With a budget of $155 million, India is set to make the longest poem ever written into its most expensive film ever.
The figure may seem paltry by Hollywood standards, but it is new territory in India, where costs for its highest-budget movies barely skim $25 million.
Based on the Sanskrit epic the “Mahabharata,” “Randamoozham” has surpassed previous record-breaking budgets like that of the upcoming Tamil-language sci-fi thriller “2.0,” which cost $62 million to make and stars 65-year-old action superstar Rajinikanth. It has even beat the combined $65 million budget of the two-part blockbuster epic “Baahubali.”
The film will be financed by B.R. Shetty, an entrepreneur based in the United Arab Emirates, who has high hopes for the film.
“The ‘Mahabharata’ is an epic of all epics,” Shetty said in a statement. “I believe that this film will not only set global benchmarks, but also reposition India and its prowess in mythological storytelling. I am confident that this film will be adapted in over 100 languages and reach over 3 billion people across the world.”
“Randamoozham” will be an adaptation of the novel of the same name by M.T. Vasudevan Nair, an award-winning Malayalam author, who will also script the film.
It will be ad-maker-turned-director V.A. Shrikumar Menon’s second movie, with production expected to begin in September 2018. Set to be shot in English, Hindi, Malayalam, Kannada, Tamil and Telugu, the two-part film will be released in 2020.
According to a press release, the cast and crew will “include some of the great names in world cinema including some Academy winners. The cast will have the best of talents from Indian cinema as well as some big names from Hollywood.”
Behind the epic
At 1.8 million words and nearly 10 times the length of the “Iliad” and the “Odyssey” combined, the “Mahabharata” is the longest poem ever written.
The text is believed to date back to between the 8th and 9th centuries BC and is traditionally understood to be written by Vyasa, a Hindu sage.
It tells the story of two sets of paternal cousins, the Pandava princes, whose father is the deceased King Pandu, and the Kauravas, sons of the blind King Dhritarashtra. The Pandavas and the Kauravas become rivals as they battle for the ancestral kingdom of Bharata.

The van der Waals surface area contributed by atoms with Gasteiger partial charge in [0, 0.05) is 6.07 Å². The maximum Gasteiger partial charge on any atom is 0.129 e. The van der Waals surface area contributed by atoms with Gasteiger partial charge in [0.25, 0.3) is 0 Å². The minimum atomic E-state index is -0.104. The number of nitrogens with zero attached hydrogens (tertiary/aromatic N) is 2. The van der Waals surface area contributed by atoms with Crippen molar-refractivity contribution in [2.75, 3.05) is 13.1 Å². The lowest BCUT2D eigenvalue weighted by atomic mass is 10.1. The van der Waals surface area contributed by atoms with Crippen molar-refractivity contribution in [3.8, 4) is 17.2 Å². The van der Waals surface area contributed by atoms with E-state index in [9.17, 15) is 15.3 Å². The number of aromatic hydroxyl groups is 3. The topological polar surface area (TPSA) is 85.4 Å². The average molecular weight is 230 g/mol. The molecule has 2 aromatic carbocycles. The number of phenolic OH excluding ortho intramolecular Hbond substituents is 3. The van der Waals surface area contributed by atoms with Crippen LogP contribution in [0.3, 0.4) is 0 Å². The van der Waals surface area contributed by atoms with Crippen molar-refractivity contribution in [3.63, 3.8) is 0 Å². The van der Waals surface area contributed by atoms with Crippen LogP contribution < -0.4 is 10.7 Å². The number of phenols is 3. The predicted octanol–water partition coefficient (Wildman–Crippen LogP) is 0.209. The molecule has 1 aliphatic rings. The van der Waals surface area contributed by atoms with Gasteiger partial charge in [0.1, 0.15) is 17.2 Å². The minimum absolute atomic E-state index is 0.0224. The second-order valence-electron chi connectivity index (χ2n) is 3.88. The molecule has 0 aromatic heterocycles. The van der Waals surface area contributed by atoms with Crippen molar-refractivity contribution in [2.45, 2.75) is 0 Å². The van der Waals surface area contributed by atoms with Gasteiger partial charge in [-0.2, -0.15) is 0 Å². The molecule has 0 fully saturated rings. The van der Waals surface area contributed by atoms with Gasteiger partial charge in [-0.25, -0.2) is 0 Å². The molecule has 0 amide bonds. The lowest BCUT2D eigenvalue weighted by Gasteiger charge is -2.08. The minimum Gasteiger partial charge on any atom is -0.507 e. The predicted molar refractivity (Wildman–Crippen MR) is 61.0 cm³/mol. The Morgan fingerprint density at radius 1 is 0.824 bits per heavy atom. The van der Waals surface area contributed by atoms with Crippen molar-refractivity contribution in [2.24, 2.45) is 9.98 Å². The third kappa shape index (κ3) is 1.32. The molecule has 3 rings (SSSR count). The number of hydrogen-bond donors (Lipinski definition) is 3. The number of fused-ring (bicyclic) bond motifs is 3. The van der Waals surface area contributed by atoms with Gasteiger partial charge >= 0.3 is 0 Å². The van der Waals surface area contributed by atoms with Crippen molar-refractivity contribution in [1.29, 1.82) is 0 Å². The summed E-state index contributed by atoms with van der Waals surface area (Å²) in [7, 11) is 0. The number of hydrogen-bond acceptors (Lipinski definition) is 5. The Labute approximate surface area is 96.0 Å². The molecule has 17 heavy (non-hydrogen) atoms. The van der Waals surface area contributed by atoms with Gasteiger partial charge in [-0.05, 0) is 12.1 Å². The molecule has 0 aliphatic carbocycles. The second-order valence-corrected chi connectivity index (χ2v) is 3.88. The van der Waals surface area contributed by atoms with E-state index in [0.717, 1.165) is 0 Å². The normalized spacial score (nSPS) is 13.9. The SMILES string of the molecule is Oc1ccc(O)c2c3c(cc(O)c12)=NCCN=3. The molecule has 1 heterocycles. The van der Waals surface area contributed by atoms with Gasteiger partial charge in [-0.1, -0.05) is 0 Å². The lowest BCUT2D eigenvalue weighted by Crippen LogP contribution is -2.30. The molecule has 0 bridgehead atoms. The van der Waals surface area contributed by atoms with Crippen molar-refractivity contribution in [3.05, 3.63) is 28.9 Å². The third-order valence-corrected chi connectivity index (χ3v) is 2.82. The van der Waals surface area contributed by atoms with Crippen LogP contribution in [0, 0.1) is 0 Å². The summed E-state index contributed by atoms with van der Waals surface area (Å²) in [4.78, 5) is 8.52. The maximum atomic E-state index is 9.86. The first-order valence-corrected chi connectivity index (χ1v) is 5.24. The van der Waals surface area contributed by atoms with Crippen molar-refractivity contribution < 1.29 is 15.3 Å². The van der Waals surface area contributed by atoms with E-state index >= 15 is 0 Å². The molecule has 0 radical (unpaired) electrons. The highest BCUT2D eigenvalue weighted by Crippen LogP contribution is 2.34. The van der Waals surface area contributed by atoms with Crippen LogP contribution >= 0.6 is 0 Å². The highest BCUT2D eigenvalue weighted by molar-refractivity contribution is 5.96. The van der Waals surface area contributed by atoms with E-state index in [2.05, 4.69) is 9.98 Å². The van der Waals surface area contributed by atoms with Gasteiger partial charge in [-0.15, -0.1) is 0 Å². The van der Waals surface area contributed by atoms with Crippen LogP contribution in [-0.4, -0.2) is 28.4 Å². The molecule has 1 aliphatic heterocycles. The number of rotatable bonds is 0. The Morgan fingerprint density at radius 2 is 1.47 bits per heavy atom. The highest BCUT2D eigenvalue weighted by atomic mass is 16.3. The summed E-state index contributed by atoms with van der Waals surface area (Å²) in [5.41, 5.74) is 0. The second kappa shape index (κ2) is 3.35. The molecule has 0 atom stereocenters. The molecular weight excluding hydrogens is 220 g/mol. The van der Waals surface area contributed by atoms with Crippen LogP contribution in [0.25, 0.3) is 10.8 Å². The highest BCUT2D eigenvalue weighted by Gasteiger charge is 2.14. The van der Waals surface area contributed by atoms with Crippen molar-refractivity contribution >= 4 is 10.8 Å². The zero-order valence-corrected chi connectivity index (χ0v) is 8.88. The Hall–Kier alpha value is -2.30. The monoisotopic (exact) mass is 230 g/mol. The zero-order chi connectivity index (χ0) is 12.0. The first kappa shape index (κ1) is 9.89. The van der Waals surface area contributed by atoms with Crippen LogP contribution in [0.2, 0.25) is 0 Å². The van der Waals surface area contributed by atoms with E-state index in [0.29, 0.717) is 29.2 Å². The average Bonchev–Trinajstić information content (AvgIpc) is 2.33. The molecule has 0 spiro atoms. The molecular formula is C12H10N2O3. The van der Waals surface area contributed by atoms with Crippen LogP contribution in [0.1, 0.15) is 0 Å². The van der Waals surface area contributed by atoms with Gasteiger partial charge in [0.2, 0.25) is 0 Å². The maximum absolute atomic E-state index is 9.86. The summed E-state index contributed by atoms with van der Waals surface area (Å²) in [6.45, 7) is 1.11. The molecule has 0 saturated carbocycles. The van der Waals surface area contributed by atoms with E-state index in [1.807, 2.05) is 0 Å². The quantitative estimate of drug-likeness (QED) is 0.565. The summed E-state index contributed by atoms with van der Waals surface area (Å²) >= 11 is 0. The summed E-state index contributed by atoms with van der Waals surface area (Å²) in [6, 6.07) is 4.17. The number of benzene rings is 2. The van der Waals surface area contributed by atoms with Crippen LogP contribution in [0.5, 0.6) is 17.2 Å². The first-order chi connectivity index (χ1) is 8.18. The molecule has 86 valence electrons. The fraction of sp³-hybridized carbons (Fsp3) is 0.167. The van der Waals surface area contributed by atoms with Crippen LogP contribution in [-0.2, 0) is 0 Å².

Along with being an epic war narrative, the “Mahabharata” also contains philosophical and spiritual lessons.
“Randamoozham” will tell its story through the eyes of the second Pandava prince Bhima, tipped to be played by Keralan actor and producer Mohanlal.
The new Bollywood
For decades, the Hindi-film industry, or Bollywood, has stuck to a conventional plot of “boy meets girl, boy loses girl, boy wins back girl,” interjected with sequences of song and dance.
It’s a tried and tested formula but one that’s becoming stale as Indian audiences grow accustomed to the high production of American films and television.
However, in recent years Bollywood’s southern rivals, namely the Telugu film industry dubbed Tollywood, have been plowing in hefty funds and reaping the rewards.
Southern India’s film industry made 831 films in 2012, according to the Film Federation of India.
The upcoming “Baahubali 2: The Conclusion” is a mythological saga based on a traditional plot of good vs. evil and charts the journey of a prince who rediscovers his royal roots and sets out to reclaim his kingdom.
The first installment drew comparisons to “The Lord of the Rings” and the second has already made $74 million through satellite and screening rights ahead of its April 28 release, according to the Indian Express. It’s good news for the visual effects (VFX) laden film that cost $38.7 million to make.
VFX sector blows up
For years, Indian films have been notorious for poor special effects, but with the rise of Hollywood tapping into Indian VFX companies for Oscar-winning productions like “The Jungle Book” and “Life of Pi” as well as HBO’s “Game of Thrones,” Indian filmmakers are now making use of the home advantage.
According to the KPMG FICCI Media and Entertainment Industry Report 2016, India has nearly 300 animation, 40 VFX and 85 game development studios with more than 15,000 employees between them.
Since 2010, the country’s animation and VFX sector has nearly doubled in value from $367.3 million to $792 million in 2015.